Nepal Election Preparations 'In Good Order' - UN
Nepal election preparations 'in good order' - UN envoy
8 April 2008 - The preparations for Thursday's Constituent Assembly polls in Nepal are in good order, despite some serious acts of violence and violations of human rights during the election campaign, according to the top United Nations official there.
Ian Martin, the Special Representative of the Secretary-General in Nepal, told a news conference today that while there had been clashes and violations of the election Code of Conduct, which had resulted in fatalities, these should not be allowed to distort the whole picture.
"It is important to emphasize that in many districts, many constituencies, peaceful campaigning has been going on throughout this election campaign," Mr. Martin said. "That is a very considerable feat for an election more complicated than any Nepal has carried out before."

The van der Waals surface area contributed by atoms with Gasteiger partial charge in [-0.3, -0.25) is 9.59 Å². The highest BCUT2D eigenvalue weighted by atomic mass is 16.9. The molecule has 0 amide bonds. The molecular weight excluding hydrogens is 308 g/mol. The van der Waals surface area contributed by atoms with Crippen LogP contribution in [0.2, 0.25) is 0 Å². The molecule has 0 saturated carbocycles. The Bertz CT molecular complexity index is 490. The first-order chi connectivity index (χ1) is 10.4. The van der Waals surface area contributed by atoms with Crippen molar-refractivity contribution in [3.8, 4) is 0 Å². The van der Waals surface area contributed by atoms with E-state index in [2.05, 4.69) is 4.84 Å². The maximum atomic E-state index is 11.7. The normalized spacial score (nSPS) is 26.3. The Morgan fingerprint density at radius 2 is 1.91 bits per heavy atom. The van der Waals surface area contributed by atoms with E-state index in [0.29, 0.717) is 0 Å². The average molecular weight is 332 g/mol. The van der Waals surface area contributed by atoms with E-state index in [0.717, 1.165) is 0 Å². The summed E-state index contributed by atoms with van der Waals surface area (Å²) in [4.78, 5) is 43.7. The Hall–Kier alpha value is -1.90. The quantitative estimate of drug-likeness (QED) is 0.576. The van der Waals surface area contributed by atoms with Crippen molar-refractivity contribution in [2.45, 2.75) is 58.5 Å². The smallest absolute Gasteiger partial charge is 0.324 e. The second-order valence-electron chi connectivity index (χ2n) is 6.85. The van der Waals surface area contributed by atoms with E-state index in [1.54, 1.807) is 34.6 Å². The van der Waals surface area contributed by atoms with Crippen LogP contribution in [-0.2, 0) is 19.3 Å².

Mr. Martin went on to issue five appeals related to the conduct of the election and its aftermath. He called for armed groups who had claimed responsibility for violent acts to call off those efforts; for political parties to respect the election Code of Conduct; for both Government and Maoist army personnel to remain in their barracks or cantonments; for voters not to be influenced by threats or inducements; and for all Nepalis to be patient during the voting and counting.
Questioned by journalists, Mr. Martin said that given Nepal's electoral history, some re-polling was likely, but that he hoped incidents would not be exaggerated and there would be no over-reaction. In that context, he called on the media to be "as objective as it possibly can" in its reporting.
He said that it was "crucial" that election day passed off in such a way that the people of Nepal saw the result as credible, and called for all parties to "respect the result, and also respect the framework within which the decisions are made."
Once elected, the Constituent Assembly will be tasked with drafting a new constitution for the country, which has emerged from a decade-long civil war that claimed an estimated 13,000 lives until the Government and the Maoists signed a peace accord in 2006.